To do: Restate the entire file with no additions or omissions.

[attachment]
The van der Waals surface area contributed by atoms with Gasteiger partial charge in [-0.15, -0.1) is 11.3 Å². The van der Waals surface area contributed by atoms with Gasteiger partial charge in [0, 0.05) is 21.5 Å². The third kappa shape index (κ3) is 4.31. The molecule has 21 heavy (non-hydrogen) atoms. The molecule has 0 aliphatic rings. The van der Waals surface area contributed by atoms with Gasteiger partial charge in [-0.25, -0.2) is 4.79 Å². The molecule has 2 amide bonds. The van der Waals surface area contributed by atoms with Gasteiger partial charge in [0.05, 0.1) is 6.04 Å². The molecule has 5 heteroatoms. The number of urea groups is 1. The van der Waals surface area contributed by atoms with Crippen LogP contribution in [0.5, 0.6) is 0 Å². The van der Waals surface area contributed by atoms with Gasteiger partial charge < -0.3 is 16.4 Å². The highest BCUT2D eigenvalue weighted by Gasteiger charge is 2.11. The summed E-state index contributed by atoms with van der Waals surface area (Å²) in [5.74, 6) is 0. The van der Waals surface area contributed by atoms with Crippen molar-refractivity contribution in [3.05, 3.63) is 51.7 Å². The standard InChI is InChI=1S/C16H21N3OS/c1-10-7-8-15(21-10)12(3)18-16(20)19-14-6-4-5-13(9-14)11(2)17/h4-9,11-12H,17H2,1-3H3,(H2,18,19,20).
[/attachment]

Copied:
The van der Waals surface area contributed by atoms with Gasteiger partial charge in [-0.15, -0.1) is 11.3 Å². The van der Waals surface area contributed by atoms with Gasteiger partial charge in [0, 0.05) is 21.5 Å². The third kappa shape index (κ3) is 4.31. The molecule has 21 heavy (non-hydrogen) atoms. The molecule has 0 aliphatic rings. The van der Waals surface area contributed by atoms with Gasteiger partial charge in [-0.25, -0.2) is 4.79 Å². The molecule has 2 amide bonds. The van der Waals surface area contributed by atoms with Gasteiger partial charge in [0.05, 0.1) is 6.04 Å². The molecule has 5 heteroatoms. The number of urea groups is 1. The van der Waals surface area contributed by atoms with Crippen LogP contribution in [0.5, 0.6) is 0 Å². The van der Waals surface area contributed by atoms with Gasteiger partial charge < -0.3 is 16.4 Å². The highest BCUT2D eigenvalue weighted by Gasteiger charge is 2.11. The summed E-state index contributed by atoms with van der Waals surface area (Å²) in [5.74, 6) is 0. The van der Waals surface area contributed by atoms with Crippen molar-refractivity contribution in [3.05, 3.63) is 51.7 Å². The standard InChI is InChI=1S/C16H21N3OS/c1-10-7-8-15(21-10)12(3)18-16(20)19-14-6-4-5-13(9-14)11(2)17/h4-9,11-12H,17H2,1-3H3,(H2,18,19,20).